It started as an idea and a way to address what Sandra Nijjar saw as a growing problem in East Boston. Nijjar was seeing an ever increasing number of homeless in and around Maverick and Central squares. So three years ago, Nijjar recruited Pastor Britta Carlson, John Ribeiro, Jr., Lydia Edwards and Baljinder Nijjar to establish the neighborhood’s first-ever soup kitchen.
Now, the East Boston Community Soup Kitchen in the basement of Our Saviour’s Lutheran Church on Paris Street is going strong and feeding over hundreds of people a week that are both homeless or just in need of a hot meal.
To celebrate its third anniversary, the Soup Kitchen is hosting a party and fundraiser at Zumix on Thursday, October 17 at Zumix at 6 p.m.
“The East Boston Community Soup Kitchen is celebrating its third year of service to neighbors struggling with hunger, homelessness, and hardship,” said Nijjar. “With thanks to generous sponsor the HYM Investment Group, we invite supporters to join us on Thursday, Oct. 17, at 6 p.m. at the ZUMIX Firehouse to give thanks — and to commit to a more sustainable future for this critical initiative. We’re excited to be joined by honorary co-chairs Councilor Lydia Edwards and Representative Adrian Madaro, who recognize the meaningful role of the soup kitchen during a time of significant transition for the neighborhood.”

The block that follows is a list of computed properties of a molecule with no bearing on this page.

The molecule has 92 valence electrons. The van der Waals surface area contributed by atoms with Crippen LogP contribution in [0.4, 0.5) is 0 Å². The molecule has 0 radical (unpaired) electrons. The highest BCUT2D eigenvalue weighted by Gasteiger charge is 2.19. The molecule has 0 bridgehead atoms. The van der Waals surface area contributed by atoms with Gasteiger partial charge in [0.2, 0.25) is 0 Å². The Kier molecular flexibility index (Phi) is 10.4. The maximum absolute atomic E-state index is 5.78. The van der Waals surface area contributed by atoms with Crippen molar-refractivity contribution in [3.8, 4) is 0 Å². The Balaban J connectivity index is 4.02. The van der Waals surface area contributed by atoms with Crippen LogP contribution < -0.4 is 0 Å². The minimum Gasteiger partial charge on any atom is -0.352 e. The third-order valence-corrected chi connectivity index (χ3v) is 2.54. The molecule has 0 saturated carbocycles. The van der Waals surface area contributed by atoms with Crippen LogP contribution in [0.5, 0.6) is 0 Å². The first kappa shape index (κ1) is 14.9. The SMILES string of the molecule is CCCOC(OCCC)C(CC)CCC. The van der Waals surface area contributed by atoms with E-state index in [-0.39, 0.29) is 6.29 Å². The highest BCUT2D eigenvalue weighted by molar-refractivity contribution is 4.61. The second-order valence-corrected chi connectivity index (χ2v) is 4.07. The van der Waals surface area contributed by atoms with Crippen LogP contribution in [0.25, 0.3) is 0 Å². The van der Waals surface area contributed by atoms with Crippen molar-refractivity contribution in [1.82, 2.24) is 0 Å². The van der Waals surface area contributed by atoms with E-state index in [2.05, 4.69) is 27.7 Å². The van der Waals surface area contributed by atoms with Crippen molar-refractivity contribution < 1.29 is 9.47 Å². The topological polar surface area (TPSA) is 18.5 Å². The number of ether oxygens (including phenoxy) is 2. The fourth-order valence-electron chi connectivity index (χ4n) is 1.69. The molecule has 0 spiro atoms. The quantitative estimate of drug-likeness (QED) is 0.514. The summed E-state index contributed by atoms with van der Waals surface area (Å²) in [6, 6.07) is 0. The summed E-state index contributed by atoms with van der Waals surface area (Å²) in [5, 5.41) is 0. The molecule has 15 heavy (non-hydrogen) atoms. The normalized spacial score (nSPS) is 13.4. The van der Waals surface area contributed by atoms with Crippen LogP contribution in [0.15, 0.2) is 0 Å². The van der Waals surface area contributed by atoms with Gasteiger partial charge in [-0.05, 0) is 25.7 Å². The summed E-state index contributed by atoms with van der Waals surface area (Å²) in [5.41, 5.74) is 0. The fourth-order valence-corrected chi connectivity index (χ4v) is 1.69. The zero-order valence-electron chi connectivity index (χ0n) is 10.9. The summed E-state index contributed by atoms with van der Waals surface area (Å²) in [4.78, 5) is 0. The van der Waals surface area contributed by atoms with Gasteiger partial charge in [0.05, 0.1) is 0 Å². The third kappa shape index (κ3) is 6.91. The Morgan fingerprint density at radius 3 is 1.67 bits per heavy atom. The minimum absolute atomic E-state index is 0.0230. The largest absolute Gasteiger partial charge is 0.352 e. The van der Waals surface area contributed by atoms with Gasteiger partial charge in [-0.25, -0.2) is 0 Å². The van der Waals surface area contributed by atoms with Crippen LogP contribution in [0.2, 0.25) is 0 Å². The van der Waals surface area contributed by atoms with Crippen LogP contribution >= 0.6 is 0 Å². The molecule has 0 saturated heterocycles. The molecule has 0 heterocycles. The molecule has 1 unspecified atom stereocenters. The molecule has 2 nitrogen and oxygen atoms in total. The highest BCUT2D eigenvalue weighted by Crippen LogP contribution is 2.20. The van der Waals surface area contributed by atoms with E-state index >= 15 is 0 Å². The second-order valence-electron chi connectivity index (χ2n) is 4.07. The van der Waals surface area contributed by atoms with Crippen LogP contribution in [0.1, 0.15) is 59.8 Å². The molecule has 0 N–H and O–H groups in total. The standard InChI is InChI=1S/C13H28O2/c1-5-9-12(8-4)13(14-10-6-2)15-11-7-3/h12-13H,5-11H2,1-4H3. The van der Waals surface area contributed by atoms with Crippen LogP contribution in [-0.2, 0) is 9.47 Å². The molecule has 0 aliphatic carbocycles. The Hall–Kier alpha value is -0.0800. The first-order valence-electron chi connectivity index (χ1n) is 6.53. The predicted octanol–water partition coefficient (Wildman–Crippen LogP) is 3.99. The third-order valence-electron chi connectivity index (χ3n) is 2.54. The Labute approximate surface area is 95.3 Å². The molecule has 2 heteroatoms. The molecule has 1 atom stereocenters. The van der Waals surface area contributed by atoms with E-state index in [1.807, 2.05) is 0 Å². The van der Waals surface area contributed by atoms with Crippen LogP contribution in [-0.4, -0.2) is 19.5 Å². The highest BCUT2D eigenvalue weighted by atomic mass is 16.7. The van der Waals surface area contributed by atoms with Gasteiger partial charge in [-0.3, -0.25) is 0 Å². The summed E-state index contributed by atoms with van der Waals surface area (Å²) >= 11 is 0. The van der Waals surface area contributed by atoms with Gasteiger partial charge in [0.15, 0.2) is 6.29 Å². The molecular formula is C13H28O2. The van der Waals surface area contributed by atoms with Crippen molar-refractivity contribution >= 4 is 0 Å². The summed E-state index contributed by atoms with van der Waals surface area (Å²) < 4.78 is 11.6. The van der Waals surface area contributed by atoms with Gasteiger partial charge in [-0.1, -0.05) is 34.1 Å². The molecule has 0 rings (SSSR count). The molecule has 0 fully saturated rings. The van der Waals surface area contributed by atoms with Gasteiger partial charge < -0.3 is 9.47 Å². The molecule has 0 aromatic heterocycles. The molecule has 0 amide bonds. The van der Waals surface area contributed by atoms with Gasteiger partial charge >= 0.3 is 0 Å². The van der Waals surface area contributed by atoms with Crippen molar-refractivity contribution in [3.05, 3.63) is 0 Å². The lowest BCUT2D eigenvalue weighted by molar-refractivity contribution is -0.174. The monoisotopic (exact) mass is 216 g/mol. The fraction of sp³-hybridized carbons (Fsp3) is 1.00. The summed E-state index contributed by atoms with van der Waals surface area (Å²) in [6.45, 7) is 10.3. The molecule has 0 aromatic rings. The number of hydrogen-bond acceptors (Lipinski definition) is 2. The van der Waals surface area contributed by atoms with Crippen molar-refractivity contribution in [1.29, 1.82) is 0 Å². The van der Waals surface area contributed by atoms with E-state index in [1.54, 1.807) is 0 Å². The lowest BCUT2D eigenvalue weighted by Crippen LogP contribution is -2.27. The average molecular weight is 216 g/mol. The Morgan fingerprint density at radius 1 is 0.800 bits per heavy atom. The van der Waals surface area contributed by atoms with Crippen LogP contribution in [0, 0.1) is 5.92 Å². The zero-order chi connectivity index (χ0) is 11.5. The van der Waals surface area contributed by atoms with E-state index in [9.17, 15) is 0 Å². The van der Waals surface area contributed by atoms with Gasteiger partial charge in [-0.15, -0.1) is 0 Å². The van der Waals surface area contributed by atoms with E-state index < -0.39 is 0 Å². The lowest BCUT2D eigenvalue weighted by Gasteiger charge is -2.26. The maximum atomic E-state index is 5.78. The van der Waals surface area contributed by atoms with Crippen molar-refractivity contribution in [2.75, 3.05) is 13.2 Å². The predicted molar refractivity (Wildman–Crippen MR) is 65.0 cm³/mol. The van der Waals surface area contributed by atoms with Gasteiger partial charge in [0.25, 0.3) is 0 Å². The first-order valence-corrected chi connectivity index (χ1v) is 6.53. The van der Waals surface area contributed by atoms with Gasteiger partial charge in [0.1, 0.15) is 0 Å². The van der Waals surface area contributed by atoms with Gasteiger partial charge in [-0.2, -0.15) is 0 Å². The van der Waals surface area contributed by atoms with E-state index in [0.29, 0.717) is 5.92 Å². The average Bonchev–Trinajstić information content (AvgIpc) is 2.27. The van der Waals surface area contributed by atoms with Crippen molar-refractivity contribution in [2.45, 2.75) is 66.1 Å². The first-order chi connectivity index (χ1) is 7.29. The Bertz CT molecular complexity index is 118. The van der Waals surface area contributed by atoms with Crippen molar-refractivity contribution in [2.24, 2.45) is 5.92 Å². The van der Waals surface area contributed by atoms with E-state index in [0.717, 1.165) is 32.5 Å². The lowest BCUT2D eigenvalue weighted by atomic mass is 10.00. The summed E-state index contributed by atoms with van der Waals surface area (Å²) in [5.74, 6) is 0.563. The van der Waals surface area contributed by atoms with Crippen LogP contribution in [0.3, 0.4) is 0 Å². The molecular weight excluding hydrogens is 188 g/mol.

Since establishing the Soup Kitchen, dozens of Eastie residents have volunteered each Tuesday at the church to provide both lunch and dinner to the neighborhood’s most vulnerable residents.
With local support from area restaurants and businesses, the Soup Kitchen has also received weekly donations from dozens of local restaurants as well as national chains.
Nijjar said the group’s long term goal is to be able to provide a fresh hot meal at least twice a day, and to provide some clean clothing, a space to shower, and a place to sleep, especially during the cold winters.
“When a community comes together it can do great things and this is just one example,” said Rep. Adrian Madaro. “A lot of times in East Boston we don’t need outside help to solve a problem because our residents pull together, consolidate resources and find a solution themselves.”